The homes planned for the SilverWing housing development in Sandpoint don’t have garages; they have airplane hangars.
The 44-lot SilverWing stalled for several years during a dispute over Federal Aviation Administration rules. But its principal owner, Mike Mileski, said he expects sales to start picking up now, saying the dispute is over.
The United States is home to hundreds of housing developments where airplane owners can share a roof with their planes. But SilverWing is one of only a few dozen next to public airports.
Mileski, of Torrance, Calif., began groundwork for SilverWing in 2008. Later that year, the FAA declared Sandpoint Airport non-compliant, due in part to a through-the-fence easement the county granted SilverWing. The easement allows homeowners to reach the Sandpoint Airport runway directly from the development, at the cost of a small annual fee to the county. That violated existing FAA rules, leading to the listing of non-compliance. The listing cut off some of the airport’s FAA funding.
Bonner County, the airport, the FAA, SilverWing and other landowners went over the issue for several years. In February, a federal law was enacted that allows residential through-the-fence agreements under certain terms and conditions.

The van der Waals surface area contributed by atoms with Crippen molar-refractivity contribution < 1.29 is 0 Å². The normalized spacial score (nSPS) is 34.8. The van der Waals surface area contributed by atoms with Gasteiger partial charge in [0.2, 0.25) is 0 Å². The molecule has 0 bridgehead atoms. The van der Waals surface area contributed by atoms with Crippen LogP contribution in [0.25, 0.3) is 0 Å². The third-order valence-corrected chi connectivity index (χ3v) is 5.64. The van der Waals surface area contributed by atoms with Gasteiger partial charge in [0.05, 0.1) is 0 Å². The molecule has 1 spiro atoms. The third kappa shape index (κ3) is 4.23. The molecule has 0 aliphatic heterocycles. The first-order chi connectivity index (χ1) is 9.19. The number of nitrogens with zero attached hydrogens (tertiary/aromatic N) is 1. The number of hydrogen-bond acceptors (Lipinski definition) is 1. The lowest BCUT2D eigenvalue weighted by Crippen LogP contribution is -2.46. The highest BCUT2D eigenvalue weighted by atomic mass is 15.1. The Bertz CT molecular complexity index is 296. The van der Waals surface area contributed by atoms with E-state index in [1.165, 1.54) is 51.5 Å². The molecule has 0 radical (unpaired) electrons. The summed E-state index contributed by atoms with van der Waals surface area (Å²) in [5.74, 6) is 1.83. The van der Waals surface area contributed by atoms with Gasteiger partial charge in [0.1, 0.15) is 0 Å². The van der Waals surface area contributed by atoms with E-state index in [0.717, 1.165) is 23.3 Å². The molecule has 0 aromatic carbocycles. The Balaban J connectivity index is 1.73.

The FAA now considers Sandpoint Airport in “tentative compliance,” allowing it to receive funding again.
“To get them to change policy on that was really good for us,” Mileski said. “I think we kind of swayed them to understand … this isn’t a single-family residence with kids playing around.”
However, Sandpoint Airport manager Dave Schuck said the future of SilverWing’s access to the airport is not certain.
“I wouldn’t say (the FAA issue) is resolved,” Schuck said. “I would say it is postponed.”
The FAA was scheduled to review its through-the-fence policy in 2014, but instead proposed a policy adjustment July 30. The policy is open for public comment until Aug. 29 and can be found at faa.gov/airports/airport_compliance/residential_through_the_fence/.
Mileski said the policy focuses more on new through-the-fence agreements rather than existing ones, and on commercial airports rather than general aviation airports like Sandpoint, so not all the provisions in the policy will apply to SilverWing. As a general aviation airport, Sandpoint sees no commercial flights, but has a 5,500-foot runway and hosts about 83 aircraft operations per day, according to the airport’s website.
Mileski said he doesn’t yet know if he’ll comment on the proposed policy.
Schuck said being listed as noncompliant forced the airport to delay $5 million worth of projects, including land acquisition and pavement rehabilitation.
He said he does not know if having a residential development next to the airport has any positive effects for the airport. And he added the airport didn’t necessarily have positive effects on the development.
“One of the things that happens … you have noise and dust and fumes,” he said. “Airports are kind of industrial areas. Really the area around them should be light industrial at best.”
SilverWing was allowed to sell and develop during the FAA dispute because it retained its permission to build from the city of Sandpoint.
However, Mileski said, the non-compliance issue had dampened sales.
“How long it took to resolve this is really something that we weren’t too pleased with,” he said.
SilverWing had lots fall out of escrow “just because of the unknown of what (was) going to happen with the FAA,” Mileski said.